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Russia ‘Fesses Up, But It May Not Be Enough

Written by Jeannette Di Louie, Assistant Editor

In addition to sending out a warning to both the U.S. and England recently, admonishing both countries to beware Marxist tendencies (you’re more than welcome to laugh at the irony if you’d like), Russia is also issuing its analysis of the financial crisis

President Dmitry Medvedev said earlier today that the world economy has hit the bottom and risen from it. And then he said something truly shocking…

He admitted that Russia had a problem and admitted that things could get worse… all in the same speech. I honestly wasn’t sure that either Medvedev or his predecessor Putin were capable of saying anything negative about mother Russia, though they’ve both proven very capable of bashing everybody else, including the U.S., England, Georgia, Europe, and anybody else who gets in their way.

The thing is that Russia has proved to be a liability unto itself. While oil prices rose, the country did phenomenally and investors clambered on board almost as quickly as they did to China. But then oil started falling and so did the emerging economy. Though there were numerous other problems - which mainly boiled down to the controlling, narcissistic and therefore naturally unreasonable government - the commodity bust sent investors jumping off willy-nilly.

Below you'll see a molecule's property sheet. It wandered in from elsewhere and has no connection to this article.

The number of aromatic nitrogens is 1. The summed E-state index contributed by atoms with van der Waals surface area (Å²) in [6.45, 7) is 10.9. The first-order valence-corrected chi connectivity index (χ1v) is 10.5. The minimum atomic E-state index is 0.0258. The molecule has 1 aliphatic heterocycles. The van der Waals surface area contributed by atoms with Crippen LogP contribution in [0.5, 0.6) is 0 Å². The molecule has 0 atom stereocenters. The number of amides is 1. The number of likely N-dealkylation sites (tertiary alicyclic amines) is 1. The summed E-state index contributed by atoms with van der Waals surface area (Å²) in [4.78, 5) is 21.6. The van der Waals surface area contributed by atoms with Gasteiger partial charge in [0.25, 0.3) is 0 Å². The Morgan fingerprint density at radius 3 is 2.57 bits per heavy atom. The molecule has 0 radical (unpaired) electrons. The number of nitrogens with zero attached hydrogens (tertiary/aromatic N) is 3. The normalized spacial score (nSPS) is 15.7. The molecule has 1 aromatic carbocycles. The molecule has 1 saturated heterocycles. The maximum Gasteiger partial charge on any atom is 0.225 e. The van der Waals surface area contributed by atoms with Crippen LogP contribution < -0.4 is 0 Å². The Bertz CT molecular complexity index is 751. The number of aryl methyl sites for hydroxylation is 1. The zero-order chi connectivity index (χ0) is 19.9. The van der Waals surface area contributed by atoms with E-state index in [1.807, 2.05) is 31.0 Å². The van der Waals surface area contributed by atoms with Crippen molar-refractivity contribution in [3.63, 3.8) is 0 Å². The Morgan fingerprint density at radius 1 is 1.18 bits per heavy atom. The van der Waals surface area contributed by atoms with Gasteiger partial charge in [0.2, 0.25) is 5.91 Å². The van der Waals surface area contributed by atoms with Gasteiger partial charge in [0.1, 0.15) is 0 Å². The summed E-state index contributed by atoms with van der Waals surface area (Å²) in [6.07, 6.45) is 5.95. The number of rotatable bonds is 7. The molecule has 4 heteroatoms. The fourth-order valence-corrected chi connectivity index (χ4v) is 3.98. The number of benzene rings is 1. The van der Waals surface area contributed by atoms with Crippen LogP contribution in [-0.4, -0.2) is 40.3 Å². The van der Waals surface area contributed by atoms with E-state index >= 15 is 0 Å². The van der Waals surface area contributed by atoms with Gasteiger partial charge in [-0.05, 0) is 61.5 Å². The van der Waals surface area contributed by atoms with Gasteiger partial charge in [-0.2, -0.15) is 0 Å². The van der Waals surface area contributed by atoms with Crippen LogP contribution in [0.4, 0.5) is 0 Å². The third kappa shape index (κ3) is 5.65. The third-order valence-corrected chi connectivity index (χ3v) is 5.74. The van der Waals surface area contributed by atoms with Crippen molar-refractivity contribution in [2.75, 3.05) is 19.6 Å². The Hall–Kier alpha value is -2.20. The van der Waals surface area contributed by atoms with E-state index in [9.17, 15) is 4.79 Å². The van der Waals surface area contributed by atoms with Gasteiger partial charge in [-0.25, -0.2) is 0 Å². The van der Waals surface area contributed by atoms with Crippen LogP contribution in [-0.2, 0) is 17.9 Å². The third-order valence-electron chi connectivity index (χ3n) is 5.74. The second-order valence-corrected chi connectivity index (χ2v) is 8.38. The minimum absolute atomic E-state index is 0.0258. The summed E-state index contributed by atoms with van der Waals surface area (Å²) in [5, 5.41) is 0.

Medvedev and his administration did their best to impersonate ostriches for a while, maintaining the stance that the country was fine and dandy, but it looks like he finally got the message that everybody else realized a long time ago: nobody is buying his bluster.

Today, he went for a modicum of the truth instead. Declaring that it was too early “to crack open the champagne, nonetheless, I believe we have avoided the worst case scenario.” Still, he cautioned, Russia ran a risk of stumbling again if it didn’t find ways to wean itself off of oil dependency.

Shockingly enough, the president even went so far as to admit that he failed to do enough to diversify the economy during better times.

So is the meeker tone enough to tempt investors back into Russian markets?

Possibly a few, but I hope that the majority will be smart enough not to buy Medvedev’s sweet talk without some proof to back it up. Russia has proven itself too volatile too many times and in too many ways to stand as a solid investment at this point.

Let it walk the walk it’s talking, and then we’ll see.

Jeannette Di Louie

 

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